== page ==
future bible heroes


future bible heroes

chickfactor: stephin, why do you come here every day?

stephin merritt: because they have my pot of tea ready for me…

cf: it has nothing to do with these [points at cigarette]?

stephin: …and I can smoke here.

claudia gonson: stephin’s a creature of habit.

stephin: I’m trying to become a creature of habit. I’m going every afternoon when I wake up to the same restaurant and every night before I go to sleep to the same bar. it’s comforting, it’s brown. consoles me from the great losses of my life.

cf: did the two of you really meet at a mini golf course? please elaborate.

stephin: we met at a party actually.

cf: so you lied to me the last time we did an interview.

chris ewen: no, we had met several times at mini golf courses, though, that’s the thing. it just wasn’t the first time we met.

stephin: it doesn’t say it’s the first time we met.

chris: we met several times on mini golf courses.

stephin: we’ve also met at polynesian lounges, planetariums…

cf: so you met 100 times before you met on a mini golf course. who is the best mini golfer of the three of you?

chris: stephin’s the best.

stephin: I’m pretty good at mini golf. I usually win.

chris: I’m pretty rusty right now.

claudia: I’m pretty horrible.

cf: do you play any other sports?

stephin: no. pool! we play pool. I have played pool seven times in ten years, all in the last week.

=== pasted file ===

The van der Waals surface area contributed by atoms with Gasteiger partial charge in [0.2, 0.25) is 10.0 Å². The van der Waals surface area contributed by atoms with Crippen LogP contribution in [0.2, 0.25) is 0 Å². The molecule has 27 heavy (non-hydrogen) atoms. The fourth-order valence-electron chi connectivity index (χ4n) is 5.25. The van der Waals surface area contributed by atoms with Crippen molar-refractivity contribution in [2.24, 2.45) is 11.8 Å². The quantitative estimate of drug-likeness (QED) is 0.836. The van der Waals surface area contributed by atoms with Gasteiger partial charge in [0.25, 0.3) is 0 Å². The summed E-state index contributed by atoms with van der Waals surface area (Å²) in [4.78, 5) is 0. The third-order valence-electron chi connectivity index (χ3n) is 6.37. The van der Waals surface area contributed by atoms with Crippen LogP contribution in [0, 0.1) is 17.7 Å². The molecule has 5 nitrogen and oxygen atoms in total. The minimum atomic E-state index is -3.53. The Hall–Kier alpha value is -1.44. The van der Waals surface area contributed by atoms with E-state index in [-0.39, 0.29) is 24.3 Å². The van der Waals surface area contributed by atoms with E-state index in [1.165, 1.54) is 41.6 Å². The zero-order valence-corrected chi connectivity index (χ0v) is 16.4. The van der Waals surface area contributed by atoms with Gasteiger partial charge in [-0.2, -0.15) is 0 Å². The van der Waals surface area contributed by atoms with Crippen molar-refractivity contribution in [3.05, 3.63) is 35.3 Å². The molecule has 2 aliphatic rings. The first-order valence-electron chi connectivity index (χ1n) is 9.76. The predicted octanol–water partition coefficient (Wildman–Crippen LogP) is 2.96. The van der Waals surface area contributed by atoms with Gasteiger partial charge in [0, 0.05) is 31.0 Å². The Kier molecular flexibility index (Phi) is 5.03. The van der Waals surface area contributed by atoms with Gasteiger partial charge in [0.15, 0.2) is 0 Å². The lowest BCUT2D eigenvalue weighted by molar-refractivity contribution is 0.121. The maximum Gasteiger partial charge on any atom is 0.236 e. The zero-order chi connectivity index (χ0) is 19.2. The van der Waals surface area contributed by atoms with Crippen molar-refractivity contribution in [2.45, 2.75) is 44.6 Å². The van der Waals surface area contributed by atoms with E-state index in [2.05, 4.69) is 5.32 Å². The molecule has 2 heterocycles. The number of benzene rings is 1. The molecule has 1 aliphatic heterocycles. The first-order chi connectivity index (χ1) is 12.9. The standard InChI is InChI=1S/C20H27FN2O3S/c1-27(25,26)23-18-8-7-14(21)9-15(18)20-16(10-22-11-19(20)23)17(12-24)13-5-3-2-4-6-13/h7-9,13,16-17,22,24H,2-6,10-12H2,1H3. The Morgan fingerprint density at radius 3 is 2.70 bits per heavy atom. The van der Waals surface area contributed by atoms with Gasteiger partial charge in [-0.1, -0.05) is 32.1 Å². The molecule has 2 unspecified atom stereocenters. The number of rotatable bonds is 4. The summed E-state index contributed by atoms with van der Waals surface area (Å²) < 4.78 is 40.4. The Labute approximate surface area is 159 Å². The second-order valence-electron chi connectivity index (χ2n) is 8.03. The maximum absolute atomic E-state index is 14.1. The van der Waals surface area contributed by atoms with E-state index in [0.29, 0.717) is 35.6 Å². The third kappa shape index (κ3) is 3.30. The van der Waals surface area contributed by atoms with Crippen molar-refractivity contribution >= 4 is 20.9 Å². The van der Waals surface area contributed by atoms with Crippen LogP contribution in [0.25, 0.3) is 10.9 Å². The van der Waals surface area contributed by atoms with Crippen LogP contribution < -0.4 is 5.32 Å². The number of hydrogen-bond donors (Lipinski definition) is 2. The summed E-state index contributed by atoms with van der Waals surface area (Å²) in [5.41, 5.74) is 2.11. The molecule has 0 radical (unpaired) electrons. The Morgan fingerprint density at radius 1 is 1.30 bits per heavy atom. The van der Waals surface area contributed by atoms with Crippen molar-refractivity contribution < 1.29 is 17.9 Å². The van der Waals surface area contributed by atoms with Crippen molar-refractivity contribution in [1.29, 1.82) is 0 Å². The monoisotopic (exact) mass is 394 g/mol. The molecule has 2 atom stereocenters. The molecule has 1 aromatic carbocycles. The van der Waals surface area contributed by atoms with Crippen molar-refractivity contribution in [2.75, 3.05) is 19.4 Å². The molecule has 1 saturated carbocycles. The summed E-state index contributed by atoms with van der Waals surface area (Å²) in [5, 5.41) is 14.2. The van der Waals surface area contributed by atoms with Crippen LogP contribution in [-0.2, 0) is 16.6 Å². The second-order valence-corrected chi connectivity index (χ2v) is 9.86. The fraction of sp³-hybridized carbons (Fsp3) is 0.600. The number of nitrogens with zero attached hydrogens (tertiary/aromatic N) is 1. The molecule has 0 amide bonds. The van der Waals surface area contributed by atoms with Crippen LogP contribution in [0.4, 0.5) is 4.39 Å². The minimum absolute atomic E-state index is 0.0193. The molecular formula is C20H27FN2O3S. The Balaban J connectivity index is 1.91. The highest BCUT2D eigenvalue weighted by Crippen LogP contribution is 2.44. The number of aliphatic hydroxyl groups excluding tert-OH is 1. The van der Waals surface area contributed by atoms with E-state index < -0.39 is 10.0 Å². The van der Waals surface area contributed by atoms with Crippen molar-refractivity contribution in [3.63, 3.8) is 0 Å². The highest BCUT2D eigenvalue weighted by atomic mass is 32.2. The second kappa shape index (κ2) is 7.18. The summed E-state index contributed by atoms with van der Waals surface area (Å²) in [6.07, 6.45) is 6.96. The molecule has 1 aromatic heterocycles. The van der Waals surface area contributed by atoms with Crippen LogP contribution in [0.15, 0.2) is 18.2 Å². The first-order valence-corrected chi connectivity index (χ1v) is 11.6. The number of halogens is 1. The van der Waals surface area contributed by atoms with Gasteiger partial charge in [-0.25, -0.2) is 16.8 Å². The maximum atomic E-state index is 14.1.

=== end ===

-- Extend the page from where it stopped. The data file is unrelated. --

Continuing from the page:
claudia: you used to bowl in high school.

stephin: that’s true. in high school I took bowling.

claudia: for credit.

cf: when did the bible heroes begin?

stephin: sort of faded into existence gradually in the early 90s.

cf: what does a bible heroes fan look like?

claudia: sort of perpendicular haircut, bleach blonde, heading off on an angle. 45 degrees away from their head.

cf: is this in a dream world?

chris: no, it’s in a new robert wilson opera.

claudia: they wear glass bubbles around their heads and float off the ground.

chris: that’s generally the rule. I’ve noticed that too.

cf: what do you hate to be asked?

stephin: “what does your name mean?”

cf: is that all?

claudia: that’s the really bad one.

stephin: that’s the only question particular to future bible heroes that I have to answer that I have difficulty with.

cf: what about in non-interview scenarios?

stephin: “how are you?” I’m really bad at “how are you doing?”

claudia: “how’s it going?” or “what are you doing in your life or in your future?”

cf: what do you want to be asked?

stephin: “what’s wrong with music today?”

cf: okay. answer that question. who is the best lyricist in an electropop group?

stephin: me. neil tennant. gary numan’s lyrics are underrated. people assume they’re science fiction and they’re really not usually, and they actually do tend to make sense and a lot of them mean things that are evidently personal to gary numan.

claudia: there’s a quality that’s on the future bible heroes record, the first part, the thing about science fiction–the alleged science fiction quality–then you analyze it throughout and realize it’s not particularly science fiction.

stephin: yeah. we do have the one science fiction song, though: “you steal the scene.” it’s either a metaphor or…

claudia: but I think it appears to be even more trippy and cryptic than it actually is.

stephin: the gary numan song “I dream of wires” is in fact science fiction. he’s the last electrician alive and there’s a completely new technology tantamount to magic, not involving instrumentalities.

claudia: that’s pretty close to reality.

cf: favorite lyricist?

chris: besides stephin I’d have to say probably neil tennant and andreas dorau–but he writes in german. stephin: I like catherine ringer’s lyrics actually. oh and lydia tomkiw but she’s more a poet than a lyricist so I don’t know if it counts.